Venetian cuisine is the culmination of varied flavors from the region of Veneto. The history of the Venetian Republic and culture includes dishes that are highly depending on the usage of fish and vegetables. The floating city Venice offers delectable and unique dishes that differ widely from other cuisines.
People from all over the world visit Italy keeping the stipulated pizza and pasta in mind, missing the pleasure of the local food served and consumed by Venetians.
The geographical, climatic and agricultural presence from the seaside, plain lands to the foothills of Alps Mountain brings the four key ingredients in Venetian cuisine – polenta, cod, rice, and beans.
You can experience a glimpse of the extensive variety in its cuisine in the following section. The different layers of regional cooking with the simplicity and sensitivity are evident in each preparation.
The top 5 Venetian food dishes that are most popular around the world are enlisted below.
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5 Popular Venetian Cuisine Dishes
1. Sarde in Soar
Sarde in soar is among the favorite Venetian dishes which you need to try. This is one of the ancient and traditional Venetian cuisine developed by the sailors and fishermen as a method of preservation of fishes and other seafood during the middle ages. The sweet and sour taste arising from the preservation process appeals to the gustatory cells.
The dish is transformed into an antipasto or appetizer in the modern-day. The mouth-watering dish comprises of fried sardine fillets that are marinated in a special preparation made from vinegar, raisins, pine nuts and onions.
Though this dish is appreciated by the fish-lovers, others should also try at least once when they visit Venice to encounter the delicately sweet, salty, and tangy taste altogether.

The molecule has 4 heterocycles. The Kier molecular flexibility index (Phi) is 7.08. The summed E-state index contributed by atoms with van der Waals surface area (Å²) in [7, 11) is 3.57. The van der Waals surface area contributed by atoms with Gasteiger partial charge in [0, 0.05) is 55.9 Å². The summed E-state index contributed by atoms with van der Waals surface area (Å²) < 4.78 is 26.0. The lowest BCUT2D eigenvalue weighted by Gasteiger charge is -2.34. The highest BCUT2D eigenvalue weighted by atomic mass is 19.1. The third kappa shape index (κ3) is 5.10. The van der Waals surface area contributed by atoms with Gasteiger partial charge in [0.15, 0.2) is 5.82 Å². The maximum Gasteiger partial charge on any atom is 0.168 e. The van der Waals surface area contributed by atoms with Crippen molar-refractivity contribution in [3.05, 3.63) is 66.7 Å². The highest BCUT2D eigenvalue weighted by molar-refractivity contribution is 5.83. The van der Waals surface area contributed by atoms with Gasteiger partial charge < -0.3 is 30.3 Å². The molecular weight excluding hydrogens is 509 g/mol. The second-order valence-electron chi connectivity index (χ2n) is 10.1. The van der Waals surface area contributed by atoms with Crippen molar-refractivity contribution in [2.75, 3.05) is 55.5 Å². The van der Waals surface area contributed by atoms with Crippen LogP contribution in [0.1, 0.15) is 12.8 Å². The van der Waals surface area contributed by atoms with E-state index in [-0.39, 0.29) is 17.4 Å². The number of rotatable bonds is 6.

2. Scampetti Con Polenta
The people in the northern parts of Veneto prefer to have a staple starch called polenta instead of pasta. It was originated from various starches available including acorns and buckwheat.
After the 16th century, corn starch became the dominant ingredient of polenta. It is mostly in the form of cornmeal just like the American grits. You can also find it as wobbly fritters served with melted cheese and alternating layers of sauce.
If you want to get surprised then try it as a main course. Scampetti con polenta is the main course dish made from small shrimps and polenta. There are several other variations of polenta served with a wide range of meats and stewed meats that you can eat as comforting foods during the chilly climate in Venice.
3. Risi e Bisi
A rice-based starter that comes in between a risotto and a soup is an authentic Venetian cuisine made from rice and peas. Risi e Bisi was traditionally served to the Doge of Venice on the St. Mark’s day on April 25th as an offering from the peasantry of lagoon islands.
The main ingredients that are involved in this dish are Vialone nano rice, pancetta, butter, onion, and parsley. An astonishing part is the presence of enough pea-shell broth in it. The ideal time to taste Risi e Bisi is when you get to notice fresh peas in the local markets.
4. Bigoli in Salsa
Another signature dish of Venice is Bigoli in salsa. The fancy name of the dish and the heavenly taste of it, both do justice with each other. Bigoli or Bigoi as called in the local language are thick, long and specifically whole wheat strands of spaghetti or pasta.
The pasta is prepared in a salty-savory salsa made from onions and salt-cured fishes like anchovies and sardines. This seafood pasta with sautéed onions is not-at-all fishy taste. So it is recommended for all to enjoy this delightful dish.
Earlier Bigoli in salsa was served during the lean days of Christmas and Good Friday, but now it is readily available in every restaurant or local eateries in Venice throughout the year.
5. Bacala Mantecato
Do you remember the above-mentioned polenta is served as fritters with various toppings? Bacalà mantecato is an awe-inspiring fish-based antipasto used on the polenta fritters. This famous Venetian topping is more of a creamed salt dried cod. In ancient times, sailors and fishermen used Bacala to preserve fish during long voyages.
This unique dish is prepared by soaking, simmering and blending the fish into a smooth paste mixed with salt, pepper and olive oil. Several other variations in this preparation include garlic and parsley to provide contemporary taste.
A typical Veneto diet comprises of this Bacalà mantecato spread along with fresh bread or grilled polenta. It is also served with deep-fried croquettes to make it more delicious.
The above five dishes are just like the cherry on the cake. It is impossible to try the infinite number of dishes related to the enormous Venetian cuisine. You should target having a few of the diverse regional delicacies along with some seasonal dishes whenever you plan a trip to Venice.